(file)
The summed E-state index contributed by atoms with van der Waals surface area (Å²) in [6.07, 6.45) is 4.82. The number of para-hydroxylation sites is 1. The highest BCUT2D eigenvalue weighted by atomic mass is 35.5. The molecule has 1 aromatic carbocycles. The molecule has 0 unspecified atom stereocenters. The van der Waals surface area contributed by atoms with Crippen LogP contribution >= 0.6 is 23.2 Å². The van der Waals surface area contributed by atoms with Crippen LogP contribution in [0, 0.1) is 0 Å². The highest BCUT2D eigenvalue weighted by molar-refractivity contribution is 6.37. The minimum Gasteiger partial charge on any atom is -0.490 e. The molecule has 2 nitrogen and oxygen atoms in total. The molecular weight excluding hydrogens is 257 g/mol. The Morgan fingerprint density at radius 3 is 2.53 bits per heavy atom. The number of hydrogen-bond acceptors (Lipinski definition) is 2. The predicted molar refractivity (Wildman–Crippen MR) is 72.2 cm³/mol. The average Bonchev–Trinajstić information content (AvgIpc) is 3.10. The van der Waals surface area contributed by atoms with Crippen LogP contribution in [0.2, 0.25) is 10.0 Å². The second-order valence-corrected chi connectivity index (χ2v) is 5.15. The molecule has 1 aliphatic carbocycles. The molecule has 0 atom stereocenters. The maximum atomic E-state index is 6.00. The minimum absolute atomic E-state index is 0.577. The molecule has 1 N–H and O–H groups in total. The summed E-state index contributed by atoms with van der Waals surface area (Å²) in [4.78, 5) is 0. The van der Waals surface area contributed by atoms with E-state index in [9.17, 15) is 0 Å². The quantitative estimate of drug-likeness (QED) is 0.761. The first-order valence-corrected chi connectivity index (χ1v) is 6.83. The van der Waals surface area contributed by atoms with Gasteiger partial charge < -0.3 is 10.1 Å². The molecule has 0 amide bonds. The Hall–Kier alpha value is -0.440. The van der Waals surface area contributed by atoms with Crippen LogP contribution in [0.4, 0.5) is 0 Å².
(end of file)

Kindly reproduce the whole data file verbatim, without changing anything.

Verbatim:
The summed E-state index contributed by atoms with van der Waals surface area (Å²) in [6.07, 6.45) is 4.82. The number of para-hydroxylation sites is 1. The highest BCUT2D eigenvalue weighted by atomic mass is 35.5. The molecule has 1 aromatic carbocycles. The molecule has 0 unspecified atom stereocenters. The van der Waals surface area contributed by atoms with Crippen LogP contribution >= 0.6 is 23.2 Å². The van der Waals surface area contributed by atoms with Crippen LogP contribution in [0, 0.1) is 0 Å². The highest BCUT2D eigenvalue weighted by molar-refractivity contribution is 6.37. The minimum Gasteiger partial charge on any atom is -0.490 e. The molecule has 2 nitrogen and oxygen atoms in total. The molecular weight excluding hydrogens is 257 g/mol. The Morgan fingerprint density at radius 3 is 2.53 bits per heavy atom. The number of hydrogen-bond acceptors (Lipinski definition) is 2. The predicted molar refractivity (Wildman–Crippen MR) is 72.2 cm³/mol. The average Bonchev–Trinajstić information content (AvgIpc) is 3.10. The van der Waals surface area contributed by atoms with Crippen LogP contribution in [0.2, 0.25) is 10.0 Å². The second-order valence-corrected chi connectivity index (χ2v) is 5.15. The molecule has 1 aliphatic carbocycles. The molecule has 0 atom stereocenters. The maximum atomic E-state index is 6.00. The minimum absolute atomic E-state index is 0.577. The molecule has 1 N–H and O–H groups in total. The summed E-state index contributed by atoms with van der Waals surface area (Å²) in [4.78, 5) is 0. The van der Waals surface area contributed by atoms with E-state index in [9.17, 15) is 0 Å². The quantitative estimate of drug-likeness (QED) is 0.761. The first-order valence-corrected chi connectivity index (χ1v) is 6.83. The van der Waals surface area contributed by atoms with Gasteiger partial charge < -0.3 is 10.1 Å². The molecule has 0 amide bonds. The Hall–Kier alpha value is -0.440. The van der Waals surface area contributed by atoms with Crippen LogP contribution in [0.4, 0.5) is 0 Å².